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Singapore

 
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Singapore

Education and Singaporean Identity

More clearly than any other social institution, the school system expressed the distinctive vision of Singapore's leadership, with its stress on merit, competition, technology, and international standards, and its rejection of special privileges for any group. Singaporeans of all ethnic groups and classes came together in the schools, and the education system affected almost every family in significant and profound ways. Most of the domestic political issues of the country, such as the relations between ethnic groups, the competition for elite status, the plans for the future security of the nation and its people, and the distribution of scarce resources were reflected in the schools and in education policy. Many of the settled education policies of the 1980s, such as the use of English as the medium of instruction, the conversion of formerly Malay or Chinese or Anglican missionary schools to standard government schools, or the attempted combination of open access with strict examinations, were the result of long-standing political disputes and controversy. In the determination of families and parents that their children should succeed in school, and in the universally acknowledged ranking of primary and secondary schools and the struggle to enroll children in those schools that achieved the best examination results, families expressed their distinctive values and goals. The struggle for achievement in the schools, which often included tutoring by parents or enrollment of young children in special private supplementary schools to prepare for crucial examinations, also demonstrated the system of social stratification and the struggle for mobility that characterized the modern society. It was in the schools, more than in any other institution, that the abstract values of multiracialism and of Singaporean identity were given concrete form.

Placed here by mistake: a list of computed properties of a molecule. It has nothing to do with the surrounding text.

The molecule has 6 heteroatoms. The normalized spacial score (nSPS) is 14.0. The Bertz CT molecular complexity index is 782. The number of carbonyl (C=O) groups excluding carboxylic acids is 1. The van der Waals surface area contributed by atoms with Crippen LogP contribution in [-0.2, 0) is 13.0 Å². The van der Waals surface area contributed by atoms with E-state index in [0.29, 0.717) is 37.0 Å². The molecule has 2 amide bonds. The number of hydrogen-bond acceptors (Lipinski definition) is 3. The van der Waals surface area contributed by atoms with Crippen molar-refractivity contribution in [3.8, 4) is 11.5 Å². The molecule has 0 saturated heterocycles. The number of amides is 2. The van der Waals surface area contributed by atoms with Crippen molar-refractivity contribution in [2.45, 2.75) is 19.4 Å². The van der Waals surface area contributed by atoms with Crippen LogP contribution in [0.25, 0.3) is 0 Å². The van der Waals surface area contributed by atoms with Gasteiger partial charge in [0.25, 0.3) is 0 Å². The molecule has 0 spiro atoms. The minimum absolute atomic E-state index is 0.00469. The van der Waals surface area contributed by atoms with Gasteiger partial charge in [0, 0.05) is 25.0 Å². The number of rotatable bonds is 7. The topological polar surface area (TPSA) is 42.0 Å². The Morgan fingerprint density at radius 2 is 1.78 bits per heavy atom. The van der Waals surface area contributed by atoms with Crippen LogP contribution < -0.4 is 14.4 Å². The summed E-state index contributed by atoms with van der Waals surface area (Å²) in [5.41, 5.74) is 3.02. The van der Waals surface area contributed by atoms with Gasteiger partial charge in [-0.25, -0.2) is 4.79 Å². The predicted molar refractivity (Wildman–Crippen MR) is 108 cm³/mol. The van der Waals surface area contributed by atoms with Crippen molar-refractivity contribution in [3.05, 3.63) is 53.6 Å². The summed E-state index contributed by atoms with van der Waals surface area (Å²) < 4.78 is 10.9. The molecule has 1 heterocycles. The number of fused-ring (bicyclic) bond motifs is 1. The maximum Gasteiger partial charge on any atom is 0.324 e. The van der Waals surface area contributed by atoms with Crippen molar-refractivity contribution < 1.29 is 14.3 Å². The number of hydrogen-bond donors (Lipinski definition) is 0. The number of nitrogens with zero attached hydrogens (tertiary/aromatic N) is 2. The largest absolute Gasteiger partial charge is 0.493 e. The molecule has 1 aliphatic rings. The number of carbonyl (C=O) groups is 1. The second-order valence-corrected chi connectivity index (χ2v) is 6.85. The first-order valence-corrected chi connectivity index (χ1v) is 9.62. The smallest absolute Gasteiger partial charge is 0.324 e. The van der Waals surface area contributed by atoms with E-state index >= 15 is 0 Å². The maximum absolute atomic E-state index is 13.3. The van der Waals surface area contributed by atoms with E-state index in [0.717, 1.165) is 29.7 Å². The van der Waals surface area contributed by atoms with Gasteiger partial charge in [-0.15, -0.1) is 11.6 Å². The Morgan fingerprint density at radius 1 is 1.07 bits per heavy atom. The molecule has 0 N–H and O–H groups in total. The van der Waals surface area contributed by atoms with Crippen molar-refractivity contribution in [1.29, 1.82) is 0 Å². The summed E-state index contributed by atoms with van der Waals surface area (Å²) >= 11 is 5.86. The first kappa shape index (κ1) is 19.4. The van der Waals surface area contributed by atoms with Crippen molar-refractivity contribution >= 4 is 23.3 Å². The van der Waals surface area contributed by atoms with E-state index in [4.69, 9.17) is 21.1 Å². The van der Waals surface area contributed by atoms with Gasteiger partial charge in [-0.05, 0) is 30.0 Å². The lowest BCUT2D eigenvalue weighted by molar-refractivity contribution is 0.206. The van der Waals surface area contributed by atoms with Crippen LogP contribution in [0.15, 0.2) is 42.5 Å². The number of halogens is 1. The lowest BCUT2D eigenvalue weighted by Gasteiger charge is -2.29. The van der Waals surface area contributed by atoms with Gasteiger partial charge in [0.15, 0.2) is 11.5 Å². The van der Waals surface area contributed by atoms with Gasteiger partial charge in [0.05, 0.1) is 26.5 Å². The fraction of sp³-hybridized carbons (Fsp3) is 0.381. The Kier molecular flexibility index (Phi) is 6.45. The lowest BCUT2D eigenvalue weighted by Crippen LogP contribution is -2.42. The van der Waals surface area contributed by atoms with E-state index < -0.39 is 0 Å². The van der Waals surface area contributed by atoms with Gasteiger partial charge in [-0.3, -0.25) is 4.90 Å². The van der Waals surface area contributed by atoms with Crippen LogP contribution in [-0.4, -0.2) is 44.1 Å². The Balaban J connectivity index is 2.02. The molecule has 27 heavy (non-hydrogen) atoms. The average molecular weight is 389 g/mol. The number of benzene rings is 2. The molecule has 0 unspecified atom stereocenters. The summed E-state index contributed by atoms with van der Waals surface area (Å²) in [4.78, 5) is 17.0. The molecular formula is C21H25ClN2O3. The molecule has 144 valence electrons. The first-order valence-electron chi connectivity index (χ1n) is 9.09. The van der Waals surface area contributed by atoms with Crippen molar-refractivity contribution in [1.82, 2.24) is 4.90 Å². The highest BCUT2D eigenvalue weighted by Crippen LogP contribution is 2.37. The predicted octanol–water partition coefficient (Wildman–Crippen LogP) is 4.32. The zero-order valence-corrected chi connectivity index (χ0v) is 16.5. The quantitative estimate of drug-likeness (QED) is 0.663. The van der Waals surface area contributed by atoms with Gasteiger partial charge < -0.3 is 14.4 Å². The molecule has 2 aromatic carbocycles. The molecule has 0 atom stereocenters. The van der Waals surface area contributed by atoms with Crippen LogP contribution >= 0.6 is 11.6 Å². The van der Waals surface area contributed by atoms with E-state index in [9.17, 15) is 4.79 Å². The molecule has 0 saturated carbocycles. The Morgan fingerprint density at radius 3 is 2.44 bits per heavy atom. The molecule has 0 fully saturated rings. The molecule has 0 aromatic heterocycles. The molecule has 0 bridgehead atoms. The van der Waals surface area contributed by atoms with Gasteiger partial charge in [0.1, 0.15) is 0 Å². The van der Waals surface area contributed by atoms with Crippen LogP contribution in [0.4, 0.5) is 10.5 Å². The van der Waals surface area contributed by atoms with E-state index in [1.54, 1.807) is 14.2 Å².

* * *

The Information Division of the Ministry of Communications and Information produces useful and informative annual volumes and monthly journals, such as Singapore 1988, Singapore Facts and Pictures 1988, Mirror, and the Singapore Bulletin. The Department of Sociology of the National University of Singapore and the Institute of Southeast Asian Studies both publish social science and historical research on Singapore's society. Maurice Freedman's Chinese Family and Marriage in Singapore and Judith Djamour's Malay Kinship and Marriage in Singapore, both based on field research conducted in 1949-50, provide a baseline for assessing subsequent social change. Cheng Lim-Keak's Social Change and the Chinese in Singapore analyzes the associations and economic organization of the Chinese-speaking community, a topic not covered in government reports. Janet W. Salaff's State and Family in Singapore, which concentrates on Chinese families, and Tania Li's Malays in Singapore both analyze family structure in the context of economic growth and modernization. Although somewhat dated, the essays in Singapore: Society in Transition, edited by Riaz Hassan, provide a good introduction to major aspects of Singapore society. Some of the flavor of life in Singapore is conveyed in Tan Kok Seng's autobiographical Son of Singapore and in the fiction of Philip Jeyaretnam, such as First Loves and Raffles Place Ragtime. The Far Eastern Economic Review regularly covers events and trends in Singapore, sometimes illuminating topics such as religious change that are not treated in official publications. (For further information and complete citations, see Bibliography.)

Data as of December 1989

Singapore - TABLE OF CONTENTS

  • The Society and Its Environment

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